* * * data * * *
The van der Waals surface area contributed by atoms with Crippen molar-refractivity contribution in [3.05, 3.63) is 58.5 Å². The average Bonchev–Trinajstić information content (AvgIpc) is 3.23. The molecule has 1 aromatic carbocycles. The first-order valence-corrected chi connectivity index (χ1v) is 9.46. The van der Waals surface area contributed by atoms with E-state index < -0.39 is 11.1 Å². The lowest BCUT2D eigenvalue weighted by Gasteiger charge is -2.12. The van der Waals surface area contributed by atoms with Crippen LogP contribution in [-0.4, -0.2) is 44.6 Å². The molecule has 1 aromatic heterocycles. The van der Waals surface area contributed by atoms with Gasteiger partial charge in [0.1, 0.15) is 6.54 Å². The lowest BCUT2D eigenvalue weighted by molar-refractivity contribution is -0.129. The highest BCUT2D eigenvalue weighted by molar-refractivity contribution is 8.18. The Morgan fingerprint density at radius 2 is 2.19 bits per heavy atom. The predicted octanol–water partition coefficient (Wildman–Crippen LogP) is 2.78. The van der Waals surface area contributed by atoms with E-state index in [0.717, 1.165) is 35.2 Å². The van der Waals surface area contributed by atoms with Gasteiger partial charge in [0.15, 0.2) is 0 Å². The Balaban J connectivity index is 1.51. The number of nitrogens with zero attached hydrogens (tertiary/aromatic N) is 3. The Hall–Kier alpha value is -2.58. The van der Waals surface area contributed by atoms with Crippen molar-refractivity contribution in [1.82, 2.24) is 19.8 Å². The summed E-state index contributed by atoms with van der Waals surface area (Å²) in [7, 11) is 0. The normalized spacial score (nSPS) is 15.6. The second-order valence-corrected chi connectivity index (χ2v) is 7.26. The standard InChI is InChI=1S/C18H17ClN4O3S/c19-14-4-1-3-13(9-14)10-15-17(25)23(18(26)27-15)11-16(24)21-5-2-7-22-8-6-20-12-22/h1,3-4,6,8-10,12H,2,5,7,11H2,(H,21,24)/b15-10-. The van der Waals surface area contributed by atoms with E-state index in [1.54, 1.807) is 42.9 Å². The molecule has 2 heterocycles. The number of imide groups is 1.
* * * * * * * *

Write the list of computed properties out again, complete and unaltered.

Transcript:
The van der Waals surface area contributed by atoms with Crippen molar-refractivity contribution in [3.05, 3.63) is 58.5 Å². The average Bonchev–Trinajstić information content (AvgIpc) is 3.23. The molecule has 1 aromatic carbocycles. The first-order valence-corrected chi connectivity index (χ1v) is 9.46. The van der Waals surface area contributed by atoms with E-state index < -0.39 is 11.1 Å². The lowest BCUT2D eigenvalue weighted by Gasteiger charge is -2.12. The van der Waals surface area contributed by atoms with Crippen LogP contribution in [-0.4, -0.2) is 44.6 Å². The molecule has 1 aromatic heterocycles. The van der Waals surface area contributed by atoms with Gasteiger partial charge in [0.1, 0.15) is 6.54 Å². The lowest BCUT2D eigenvalue weighted by molar-refractivity contribution is -0.129. The highest BCUT2D eigenvalue weighted by molar-refractivity contribution is 8.18. The Morgan fingerprint density at radius 2 is 2.19 bits per heavy atom. The predicted octanol–water partition coefficient (Wildman–Crippen LogP) is 2.78. The van der Waals surface area contributed by atoms with E-state index in [0.717, 1.165) is 35.2 Å². The van der Waals surface area contributed by atoms with Gasteiger partial charge in [0.15, 0.2) is 0 Å². The Balaban J connectivity index is 1.51. The number of nitrogens with zero attached hydrogens (tertiary/aromatic N) is 3. The Hall–Kier alpha value is -2.58. The van der Waals surface area contributed by atoms with Crippen molar-refractivity contribution in [1.82, 2.24) is 19.8 Å². The summed E-state index contributed by atoms with van der Waals surface area (Å²) in [7, 11) is 0. The normalized spacial score (nSPS) is 15.6. The second-order valence-corrected chi connectivity index (χ2v) is 7.26. The standard InChI is InChI=1S/C18H17ClN4O3S/c19-14-4-1-3-13(9-14)10-15-17(25)23(18(26)27-15)11-16(24)21-5-2-7-22-8-6-20-12-22/h1,3-4,6,8-10,12H,2,5,7,11H2,(H,21,24)/b15-10-. The van der Waals surface area contributed by atoms with E-state index in [1.54, 1.807) is 42.9 Å². The molecule has 2 heterocycles. The number of imide groups is 1.